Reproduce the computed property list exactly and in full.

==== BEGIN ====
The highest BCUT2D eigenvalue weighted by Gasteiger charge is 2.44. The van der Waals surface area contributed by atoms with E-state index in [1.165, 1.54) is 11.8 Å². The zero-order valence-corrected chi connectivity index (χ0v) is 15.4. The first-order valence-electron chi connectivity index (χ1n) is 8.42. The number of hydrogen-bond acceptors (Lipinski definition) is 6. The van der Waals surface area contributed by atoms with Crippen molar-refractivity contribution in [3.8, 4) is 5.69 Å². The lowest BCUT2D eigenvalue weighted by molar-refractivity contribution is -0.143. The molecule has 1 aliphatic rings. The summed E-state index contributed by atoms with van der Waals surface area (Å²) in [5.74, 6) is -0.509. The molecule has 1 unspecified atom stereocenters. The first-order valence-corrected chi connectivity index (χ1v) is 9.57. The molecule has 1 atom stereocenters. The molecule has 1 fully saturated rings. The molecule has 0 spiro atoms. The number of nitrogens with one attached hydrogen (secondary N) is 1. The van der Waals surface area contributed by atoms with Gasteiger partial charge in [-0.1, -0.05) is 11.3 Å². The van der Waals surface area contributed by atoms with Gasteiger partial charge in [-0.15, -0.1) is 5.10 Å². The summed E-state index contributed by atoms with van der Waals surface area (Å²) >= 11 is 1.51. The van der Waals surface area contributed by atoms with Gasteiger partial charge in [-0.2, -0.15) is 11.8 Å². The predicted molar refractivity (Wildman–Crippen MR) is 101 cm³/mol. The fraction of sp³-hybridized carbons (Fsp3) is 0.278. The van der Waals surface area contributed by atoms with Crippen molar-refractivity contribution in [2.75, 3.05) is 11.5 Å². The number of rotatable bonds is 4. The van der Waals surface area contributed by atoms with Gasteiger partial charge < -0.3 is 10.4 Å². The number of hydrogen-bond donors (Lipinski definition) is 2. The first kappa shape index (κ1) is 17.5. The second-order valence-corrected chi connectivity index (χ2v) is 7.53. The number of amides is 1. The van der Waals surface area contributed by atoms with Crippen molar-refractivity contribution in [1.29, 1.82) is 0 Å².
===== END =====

The highest BCUT2D eigenvalue weighted by Gasteiger charge is 2.44. The van der Waals surface area contributed by atoms with E-state index in [1.165, 1.54) is 11.8 Å². The zero-order valence-corrected chi connectivity index (χ0v) is 15.4. The first-order valence-electron chi connectivity index (χ1n) is 8.42. The number of hydrogen-bond acceptors (Lipinski definition) is 6. The van der Waals surface area contributed by atoms with Crippen molar-refractivity contribution in [3.8, 4) is 5.69 Å². The lowest BCUT2D eigenvalue weighted by molar-refractivity contribution is -0.143. The molecule has 1 aliphatic rings. The summed E-state index contributed by atoms with van der Waals surface area (Å²) in [5.74, 6) is -0.509. The molecule has 1 unspecified atom stereocenters. The first-order valence-corrected chi connectivity index (χ1v) is 9.57. The molecule has 1 atom stereocenters. The molecule has 1 fully saturated rings. The molecule has 0 spiro atoms. The number of nitrogens with one attached hydrogen (secondary N) is 1. The van der Waals surface area contributed by atoms with Gasteiger partial charge in [-0.1, -0.05) is 11.3 Å². The van der Waals surface area contributed by atoms with Gasteiger partial charge in [-0.15, -0.1) is 5.10 Å². The summed E-state index contributed by atoms with van der Waals surface area (Å²) >= 11 is 1.51. The van der Waals surface area contributed by atoms with Gasteiger partial charge in [-0.2, -0.15) is 11.8 Å². The predicted molar refractivity (Wildman–Crippen MR) is 101 cm³/mol. The fraction of sp³-hybridized carbons (Fsp3) is 0.278. The van der Waals surface area contributed by atoms with Crippen molar-refractivity contribution in [2.75, 3.05) is 11.5 Å². The number of rotatable bonds is 4. The van der Waals surface area contributed by atoms with Gasteiger partial charge < -0.3 is 10.4 Å². The number of hydrogen-bond donors (Lipinski definition) is 2. The first kappa shape index (κ1) is 17.5. The second-order valence-corrected chi connectivity index (χ2v) is 7.53. The number of amides is 1. The van der Waals surface area contributed by atoms with Crippen molar-refractivity contribution in [1.29, 1.82) is 0 Å².